To prevent ELLs from getting pushed out, schools should commit to maintaining diversity in their student body, says Kotok. Both UNIDOS and the Toussaint L’Ouverture Academy reserve seats for students at different linguistic levels. UNIDOS sorts students into three equally represented categories: English dominant, Spanish dominant, and bilingual. Waiting lists for all three groups are full. 

Alfredo Sosa/Staff
Students work on a project at the Toussaint L'Ouverture Academy. Parents and teachers say these two-way, dual-immersion learning environments send a message to immigrant groups that their language and culture are valuable to the wider community.

“Districts need to be very clear on their goal of diversity because [pushing ELLs out] definitely is a risk and more fluent parents and native speakers try to hoard those seats,” says Kotok. “You’re not going to get the full academic and cognitive benefit if you don't have this balance in the classroom.”

Last year, Kotok and his colleagues made additional recommendations for two-way immersion programs hoping to achieve meaningful racial integration, including providing special training for bilingual teachers and securing structural supports for educators and families.

Cultural pride

There’s a subtle point about two-way dual immersion that parents and teachers at both schools often mention. These programs send a message to immigrant groups that their language and culture are valuable to the wider community. 

“Here we all promote what a benefit it is to be able to read, write, and speak a different language and appreciate the differences between people and their cultures,” says Patrice Hobbs, another elementary teacher in UNIDOS.

At the Toussaint L’Ouverture academy, Joseph has noticed a similar powerful response to the formation of the school, now in its second year. For older members of Boston’s active Haitian community, seeing such a wide interest in the program has moved them.

“They were just so excited to hear that there were kids here in Boston that were learning Creole and some of them that were not even Haitian … And you literally saw their faces light up like, ‘Really?’ And I'm like, ‘Yeah, some of them are not even Haitian at all,’ ” says Joseph.

“Someone taking this much importance in [their] culture gave them a sense of pride,” she says.

This is story is part of an occasional series, Learning Together, on efforts to address segregation.

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5. How Uganda’s school children became the keepers of the vine

In a nation where a majority relies on subsistence farming, improved crop strains can make a big difference. But getting fortified seedlings into the hands of farmers can require its own kind of revolutionary thinking.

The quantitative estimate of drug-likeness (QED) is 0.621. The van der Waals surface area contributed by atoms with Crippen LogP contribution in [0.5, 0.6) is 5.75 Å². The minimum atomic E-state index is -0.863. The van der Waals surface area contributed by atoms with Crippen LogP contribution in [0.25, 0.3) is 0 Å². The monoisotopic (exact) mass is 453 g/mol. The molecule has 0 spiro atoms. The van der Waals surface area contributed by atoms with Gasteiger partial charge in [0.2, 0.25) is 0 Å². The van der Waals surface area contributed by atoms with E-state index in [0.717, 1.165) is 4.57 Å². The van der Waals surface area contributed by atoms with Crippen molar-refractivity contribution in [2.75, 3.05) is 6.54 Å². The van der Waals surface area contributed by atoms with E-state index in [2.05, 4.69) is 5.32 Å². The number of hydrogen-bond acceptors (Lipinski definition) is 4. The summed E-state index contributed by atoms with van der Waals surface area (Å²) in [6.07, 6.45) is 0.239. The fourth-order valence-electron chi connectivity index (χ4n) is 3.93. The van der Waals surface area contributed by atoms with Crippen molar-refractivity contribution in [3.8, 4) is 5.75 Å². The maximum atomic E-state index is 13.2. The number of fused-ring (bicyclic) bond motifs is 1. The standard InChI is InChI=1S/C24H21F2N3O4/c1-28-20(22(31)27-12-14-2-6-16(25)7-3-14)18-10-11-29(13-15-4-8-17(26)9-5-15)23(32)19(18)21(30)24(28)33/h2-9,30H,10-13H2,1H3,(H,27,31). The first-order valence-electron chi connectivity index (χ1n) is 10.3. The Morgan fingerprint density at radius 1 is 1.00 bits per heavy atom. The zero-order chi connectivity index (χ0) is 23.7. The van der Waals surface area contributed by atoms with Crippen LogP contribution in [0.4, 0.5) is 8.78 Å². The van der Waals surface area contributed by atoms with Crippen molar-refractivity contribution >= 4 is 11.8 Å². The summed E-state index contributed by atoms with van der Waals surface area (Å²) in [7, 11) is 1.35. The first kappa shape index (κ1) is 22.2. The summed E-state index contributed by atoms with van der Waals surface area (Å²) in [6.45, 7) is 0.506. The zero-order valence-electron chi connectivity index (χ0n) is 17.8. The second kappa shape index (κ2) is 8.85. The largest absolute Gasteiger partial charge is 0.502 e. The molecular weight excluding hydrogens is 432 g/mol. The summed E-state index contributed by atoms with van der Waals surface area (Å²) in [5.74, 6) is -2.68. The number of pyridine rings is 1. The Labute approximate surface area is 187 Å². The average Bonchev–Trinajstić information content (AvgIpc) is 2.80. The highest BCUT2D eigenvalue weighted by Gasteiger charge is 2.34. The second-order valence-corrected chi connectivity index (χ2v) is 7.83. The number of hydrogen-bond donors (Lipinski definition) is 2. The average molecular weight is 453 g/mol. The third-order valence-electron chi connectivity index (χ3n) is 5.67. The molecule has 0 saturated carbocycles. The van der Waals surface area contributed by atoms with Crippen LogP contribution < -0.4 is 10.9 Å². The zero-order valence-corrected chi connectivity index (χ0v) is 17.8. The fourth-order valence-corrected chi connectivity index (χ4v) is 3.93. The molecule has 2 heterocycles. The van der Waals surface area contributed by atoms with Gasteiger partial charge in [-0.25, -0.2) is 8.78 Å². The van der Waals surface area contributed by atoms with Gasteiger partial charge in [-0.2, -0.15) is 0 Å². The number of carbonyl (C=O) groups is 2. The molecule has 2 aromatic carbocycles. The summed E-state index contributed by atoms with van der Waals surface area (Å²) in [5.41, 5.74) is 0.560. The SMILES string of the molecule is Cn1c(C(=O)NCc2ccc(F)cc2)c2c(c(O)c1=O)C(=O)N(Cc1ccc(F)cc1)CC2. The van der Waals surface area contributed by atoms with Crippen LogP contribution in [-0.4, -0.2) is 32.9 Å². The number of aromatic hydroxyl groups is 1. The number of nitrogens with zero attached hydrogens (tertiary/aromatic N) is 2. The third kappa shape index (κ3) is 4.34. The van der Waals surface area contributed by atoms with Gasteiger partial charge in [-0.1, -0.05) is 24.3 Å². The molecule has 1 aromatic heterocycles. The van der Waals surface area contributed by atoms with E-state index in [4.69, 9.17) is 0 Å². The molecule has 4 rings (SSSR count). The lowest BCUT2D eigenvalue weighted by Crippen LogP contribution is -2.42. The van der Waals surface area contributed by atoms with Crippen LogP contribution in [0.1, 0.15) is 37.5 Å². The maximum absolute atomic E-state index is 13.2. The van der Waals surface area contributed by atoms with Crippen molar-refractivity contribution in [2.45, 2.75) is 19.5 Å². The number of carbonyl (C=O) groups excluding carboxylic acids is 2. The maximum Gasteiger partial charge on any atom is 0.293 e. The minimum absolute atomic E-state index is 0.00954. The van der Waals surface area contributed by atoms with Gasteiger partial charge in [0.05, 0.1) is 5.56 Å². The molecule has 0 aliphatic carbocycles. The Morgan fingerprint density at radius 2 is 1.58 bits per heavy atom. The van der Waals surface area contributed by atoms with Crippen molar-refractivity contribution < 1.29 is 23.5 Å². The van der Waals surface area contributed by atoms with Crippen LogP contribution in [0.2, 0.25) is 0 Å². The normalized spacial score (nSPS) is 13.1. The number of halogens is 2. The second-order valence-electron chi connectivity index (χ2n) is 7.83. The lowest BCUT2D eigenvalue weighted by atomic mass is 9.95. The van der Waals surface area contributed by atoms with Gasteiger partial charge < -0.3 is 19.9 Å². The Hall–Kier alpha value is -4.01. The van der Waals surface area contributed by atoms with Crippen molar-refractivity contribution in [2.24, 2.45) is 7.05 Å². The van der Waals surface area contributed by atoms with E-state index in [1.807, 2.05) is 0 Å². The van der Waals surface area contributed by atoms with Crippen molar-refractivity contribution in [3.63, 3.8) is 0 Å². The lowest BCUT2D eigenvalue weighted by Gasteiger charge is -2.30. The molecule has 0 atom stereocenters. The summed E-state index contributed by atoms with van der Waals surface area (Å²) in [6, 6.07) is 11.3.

Yvonne

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The sweet potato has always been an important crop in Uganda. But in recent years, the root vegetable has taken on heightened significance as a means of addressing malnutrition, food insecurity, and poverty. New strains of the crop, developed by Uganda’s National Crops Resources Research Institute, promise fortified nutritional value, increased drought tolerance, and higher yields. But spreading the word proved difficult. It was hard for government workers and sporadic volunteers to reach the nation’s small-scale farmers. So scientists at the research institute have recruited some unlikely ambassadors: local schoolchildren. The students learn to tend sweet potato vines in school before bringing them home to their families. In the first three years of the project, Ugandan schoolchildren distributed close to 22 million vines, increasing adoption by 10-fold over traditional methods of distribution. Farmers are hearing from someone they trust and who will be around throughout the growing season. “Whatever you tell children, they take the message to the parents,” says Grace Babirye, who is with a collaborating nongovernmental organization. “[M]others listen to their children.”

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How Uganda’s school children became the keepers of the vine

Joan Nabadda’s school days in Kitagobwa are filled with reading, writing, and sweet potatoes.

The 7th-grader is one of 11,200 students in Uganda being trained as evangelists for improved strains of kipaapali, as the orange-fleshed tubers are known locally.

The sweet potato has always been an important crop in Uganda. The East African nation is the leading producer of sweet potatoes in Africa and second to China in the world. In recent years however, the root vegetable has taken on heightened significance as a means of mitigating malnutrition, food insecurity, and poverty. New strains of the crop, developed by the National Crops Resources Research Institute (NaCRRI) in Namulonge, promise fortified nutritional value, increased drought tolerance, and higher yields.

Distributing these new strains to the region’s far-flung small-scale farmers, the majority of whom are not connected to formal agricultural networks, has been a challenge. With limited number of government extension workers to distribute the vines, the government has relied on NGOs to educate farmers about growing practices. But those efforts have been sporadic, and adoption of these new varieties has been low.

In the past few years, however, NaCRRI has recruited school children like Joan to not only distribute these improved crops, but to teach their families as well.

In addition to their academic studies, students in 56 schools in the districts of Wakiso, Mukono, and Kamuli receive training in vine preservation, sweet potato agronomy, and disease identification and management, says Gorettie Semakula, a research scientist at NaCRRI and the team leader for the program in Uganda.

“The model was 10 times more successful than the other models,” says Dr. Semakula. 

In the first three years of the project, Ugandan school children distributed close to 22 million vines in the districts of Wakiso, Mukono, and Kamuli. A companion program in Tanzania has distributed 50 million sweet potato vines in the same period, says Dr. Kiddo Mtunda, the program’s lead scientist in Tanzania.